For Sale and Chicago White Sox, playoff clock is ticking
Even with all of the accomplishments on his resume, Chris Sale is only 26 years old and the big-league baseball calendar dictates he is just now entering his prime.
But in another sense, Sale is running out of time with the Chicago White Sox.
Heading into his seventh season on the South Side, Sale ranks second in seniority behind John Danks. He's still waiting to make his first trip to the playoffs.
"It's the only reason we are here," Sale said last month when spring training opened. "It's the most important reason. You don't start off every year to say 'I want to have a good year and go home early'. The point is to get to the playoffs, and no matter how we get there, who gets us there or the position we are in when we get there, that's the whole point."
For the Sox to make their first postseason appearance since 2008, Sale must lead the way on the pitching side.
"Facing him, he was really challenging," said Dioner Navarro, one of the team's two newcomers, along with Alex Avila, behind the plate. "Now, I'm looking forward to catching him."
While going 13-11 with a 3.41 ERA in 2015, Sale led the American League with 274 strikeouts, which also established a franchise record.
Looking back, it was not a stellar season for the Sox ace.
After being sidelined almost all of spring training and opening the season on the disabled list with a fractured right foot, Sale was 2-1 with a 5.93 ERA over his first five starts. He was also suspended five games for his actions during an April 23 brawl with the Kansas City Royals at U.S. Cellular Field.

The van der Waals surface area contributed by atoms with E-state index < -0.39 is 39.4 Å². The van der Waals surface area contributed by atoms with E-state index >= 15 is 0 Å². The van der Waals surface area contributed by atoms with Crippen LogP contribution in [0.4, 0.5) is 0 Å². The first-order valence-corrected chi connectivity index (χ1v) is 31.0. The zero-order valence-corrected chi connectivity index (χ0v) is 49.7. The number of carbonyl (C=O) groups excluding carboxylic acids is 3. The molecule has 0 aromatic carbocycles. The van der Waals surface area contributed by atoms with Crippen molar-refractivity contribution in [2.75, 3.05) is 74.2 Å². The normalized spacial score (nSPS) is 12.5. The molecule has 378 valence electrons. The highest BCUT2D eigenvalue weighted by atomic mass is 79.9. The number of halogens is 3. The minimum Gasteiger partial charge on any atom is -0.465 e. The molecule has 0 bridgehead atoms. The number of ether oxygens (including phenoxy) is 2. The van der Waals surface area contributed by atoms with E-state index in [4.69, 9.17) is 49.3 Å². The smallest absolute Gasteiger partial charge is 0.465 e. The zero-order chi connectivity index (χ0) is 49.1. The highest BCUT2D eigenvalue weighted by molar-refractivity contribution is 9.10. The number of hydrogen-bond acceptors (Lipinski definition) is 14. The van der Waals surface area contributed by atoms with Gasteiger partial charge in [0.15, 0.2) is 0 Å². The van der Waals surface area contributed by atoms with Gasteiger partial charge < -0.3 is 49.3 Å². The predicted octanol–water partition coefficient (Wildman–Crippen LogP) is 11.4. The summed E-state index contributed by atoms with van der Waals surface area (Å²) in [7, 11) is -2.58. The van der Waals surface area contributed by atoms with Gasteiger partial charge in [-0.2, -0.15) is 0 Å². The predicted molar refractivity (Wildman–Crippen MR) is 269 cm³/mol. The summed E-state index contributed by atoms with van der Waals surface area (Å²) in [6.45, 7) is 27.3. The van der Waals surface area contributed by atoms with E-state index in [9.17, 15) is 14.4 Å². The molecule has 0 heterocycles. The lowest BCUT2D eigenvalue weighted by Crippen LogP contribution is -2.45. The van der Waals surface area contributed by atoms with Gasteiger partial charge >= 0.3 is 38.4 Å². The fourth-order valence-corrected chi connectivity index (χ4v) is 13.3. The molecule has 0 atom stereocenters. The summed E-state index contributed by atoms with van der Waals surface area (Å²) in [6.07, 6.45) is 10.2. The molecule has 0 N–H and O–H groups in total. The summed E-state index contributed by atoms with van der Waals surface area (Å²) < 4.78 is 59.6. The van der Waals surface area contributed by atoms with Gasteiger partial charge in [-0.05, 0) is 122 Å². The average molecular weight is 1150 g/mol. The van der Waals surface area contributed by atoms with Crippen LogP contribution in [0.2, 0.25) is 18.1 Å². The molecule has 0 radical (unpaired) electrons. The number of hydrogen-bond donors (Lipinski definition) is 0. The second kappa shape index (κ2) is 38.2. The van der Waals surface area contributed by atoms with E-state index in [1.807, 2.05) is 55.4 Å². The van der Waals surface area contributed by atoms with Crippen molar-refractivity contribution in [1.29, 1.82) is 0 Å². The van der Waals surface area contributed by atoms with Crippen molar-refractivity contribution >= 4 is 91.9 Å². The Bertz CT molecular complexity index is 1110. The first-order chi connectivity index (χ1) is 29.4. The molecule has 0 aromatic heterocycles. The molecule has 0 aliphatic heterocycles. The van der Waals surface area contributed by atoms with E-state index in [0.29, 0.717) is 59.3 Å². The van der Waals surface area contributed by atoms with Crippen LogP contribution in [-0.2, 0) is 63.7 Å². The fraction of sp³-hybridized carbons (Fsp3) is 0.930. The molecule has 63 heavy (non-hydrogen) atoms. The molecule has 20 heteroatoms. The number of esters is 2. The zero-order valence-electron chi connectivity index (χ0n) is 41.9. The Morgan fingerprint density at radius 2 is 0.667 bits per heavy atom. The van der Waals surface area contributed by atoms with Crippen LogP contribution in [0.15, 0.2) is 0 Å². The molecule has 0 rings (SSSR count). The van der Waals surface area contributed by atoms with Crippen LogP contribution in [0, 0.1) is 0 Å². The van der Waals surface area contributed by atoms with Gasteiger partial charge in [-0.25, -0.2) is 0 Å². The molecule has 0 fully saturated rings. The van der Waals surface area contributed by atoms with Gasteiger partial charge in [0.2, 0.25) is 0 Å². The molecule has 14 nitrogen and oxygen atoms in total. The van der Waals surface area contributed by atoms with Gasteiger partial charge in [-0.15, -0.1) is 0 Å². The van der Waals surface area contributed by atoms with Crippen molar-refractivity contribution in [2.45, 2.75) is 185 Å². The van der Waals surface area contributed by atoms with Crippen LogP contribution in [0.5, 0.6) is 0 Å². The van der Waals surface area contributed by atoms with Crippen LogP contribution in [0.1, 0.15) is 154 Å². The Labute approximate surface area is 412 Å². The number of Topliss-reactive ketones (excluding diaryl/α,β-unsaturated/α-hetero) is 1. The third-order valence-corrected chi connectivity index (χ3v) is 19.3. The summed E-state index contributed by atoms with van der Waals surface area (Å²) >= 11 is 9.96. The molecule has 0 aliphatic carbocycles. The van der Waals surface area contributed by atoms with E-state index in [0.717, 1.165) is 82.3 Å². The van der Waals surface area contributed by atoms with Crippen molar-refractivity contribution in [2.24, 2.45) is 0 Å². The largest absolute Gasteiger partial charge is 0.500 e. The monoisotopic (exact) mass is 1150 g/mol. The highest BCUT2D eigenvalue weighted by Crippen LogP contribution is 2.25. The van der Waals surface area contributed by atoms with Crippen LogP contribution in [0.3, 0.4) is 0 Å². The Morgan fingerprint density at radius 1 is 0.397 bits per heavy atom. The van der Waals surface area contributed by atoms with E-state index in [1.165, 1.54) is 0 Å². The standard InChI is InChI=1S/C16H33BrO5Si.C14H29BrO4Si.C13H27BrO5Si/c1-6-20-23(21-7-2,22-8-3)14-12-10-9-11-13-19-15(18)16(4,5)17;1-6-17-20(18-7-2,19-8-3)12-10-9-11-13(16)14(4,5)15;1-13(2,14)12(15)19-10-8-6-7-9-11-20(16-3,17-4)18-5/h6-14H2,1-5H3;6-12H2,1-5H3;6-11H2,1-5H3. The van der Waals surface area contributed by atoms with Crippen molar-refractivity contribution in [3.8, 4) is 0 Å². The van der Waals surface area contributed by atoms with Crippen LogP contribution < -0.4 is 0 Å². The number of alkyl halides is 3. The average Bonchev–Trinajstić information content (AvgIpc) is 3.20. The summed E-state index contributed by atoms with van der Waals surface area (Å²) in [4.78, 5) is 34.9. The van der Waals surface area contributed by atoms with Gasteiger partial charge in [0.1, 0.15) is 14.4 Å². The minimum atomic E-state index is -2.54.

It was vintage Sale in the next 12 starts from May 12 to the all-star break -- a 6-3 record, 1.76 ERA and 131 strikeouts over 92 innings.
But as the White Sox faded in the second half en route to their third straight losing season, Sale regressed as well. In 14 starts after the break, the left-hander was 5-7 with a 4.33 ERA. September was particularly rough, when Sale was 0-4 with a 5.04 ERA.
Even baseball's best starters routinely run out of gas down the stretch, but Sale said that wasn't the case.
"I know it didn't look pretty, but I felt strong at the end of the year," he said. "A lot of people get caught up in the numbers, and they were terrible. But I felt strong, I felt good.
"Even mentally, even though I was struggling down the stretch, I still had the confidence to go out there because I knew my arm was strong and my body felt good."
To keep their top starting pitcher fresh, Sale has yet to appear in a Cactus League game this spring. But after throwing in another minor-league "B" game on Monday, Sale is lined up to pitch for the White Sox in a major-league game this weekend.
"I think it's time to get out to the big field and start playing with the grown-ups, no offense to anybody," Sale told reporters. "There's something to be said for fans being there, being in a big stadium, hearing the noise."
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